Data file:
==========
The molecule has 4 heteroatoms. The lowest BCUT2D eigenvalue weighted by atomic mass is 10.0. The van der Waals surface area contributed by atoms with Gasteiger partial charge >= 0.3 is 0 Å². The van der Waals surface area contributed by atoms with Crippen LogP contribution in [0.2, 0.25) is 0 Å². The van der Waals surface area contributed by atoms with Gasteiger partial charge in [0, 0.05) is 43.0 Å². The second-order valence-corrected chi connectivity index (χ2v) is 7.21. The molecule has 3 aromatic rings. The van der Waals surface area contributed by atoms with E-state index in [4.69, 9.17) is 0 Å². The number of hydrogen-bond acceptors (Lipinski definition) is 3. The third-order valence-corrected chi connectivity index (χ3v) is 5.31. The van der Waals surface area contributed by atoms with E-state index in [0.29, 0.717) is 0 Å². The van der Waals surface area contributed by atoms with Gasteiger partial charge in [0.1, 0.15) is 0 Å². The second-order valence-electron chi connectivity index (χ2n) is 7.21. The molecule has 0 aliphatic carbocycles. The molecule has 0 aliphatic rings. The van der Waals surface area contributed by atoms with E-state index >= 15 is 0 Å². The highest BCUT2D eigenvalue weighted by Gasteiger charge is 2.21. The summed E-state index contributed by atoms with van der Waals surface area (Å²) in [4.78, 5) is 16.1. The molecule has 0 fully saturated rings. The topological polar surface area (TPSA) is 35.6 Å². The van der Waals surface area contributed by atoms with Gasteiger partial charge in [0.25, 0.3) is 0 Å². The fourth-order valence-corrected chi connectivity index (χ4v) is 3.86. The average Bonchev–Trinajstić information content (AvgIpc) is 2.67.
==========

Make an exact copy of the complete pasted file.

The molecule has 4 heteroatoms. The lowest BCUT2D eigenvalue weighted by atomic mass is 10.0. The van der Waals surface area contributed by atoms with Gasteiger partial charge >= 0.3 is 0 Å². The van der Waals surface area contributed by atoms with Crippen LogP contribution in [0.2, 0.25) is 0 Å². The van der Waals surface area contributed by atoms with Gasteiger partial charge in [0, 0.05) is 43.0 Å². The second-order valence-corrected chi connectivity index (χ2v) is 7.21. The molecule has 3 aromatic rings. The van der Waals surface area contributed by atoms with E-state index in [4.69, 9.17) is 0 Å². The number of hydrogen-bond acceptors (Lipinski definition) is 3. The third-order valence-corrected chi connectivity index (χ3v) is 5.31. The van der Waals surface area contributed by atoms with E-state index in [0.29, 0.717) is 0 Å². The van der Waals surface area contributed by atoms with Gasteiger partial charge in [0.1, 0.15) is 0 Å². The second-order valence-electron chi connectivity index (χ2n) is 7.21. The molecule has 0 aliphatic carbocycles. The molecule has 0 aliphatic rings. The van der Waals surface area contributed by atoms with E-state index >= 15 is 0 Å². The highest BCUT2D eigenvalue weighted by Gasteiger charge is 2.21. The summed E-state index contributed by atoms with van der Waals surface area (Å²) in [4.78, 5) is 16.1. The molecule has 0 fully saturated rings. The topological polar surface area (TPSA) is 35.6 Å². The van der Waals surface area contributed by atoms with Gasteiger partial charge in [0.25, 0.3) is 0 Å². The fourth-order valence-corrected chi connectivity index (χ4v) is 3.86. The average Bonchev–Trinajstić information content (AvgIpc) is 2.67.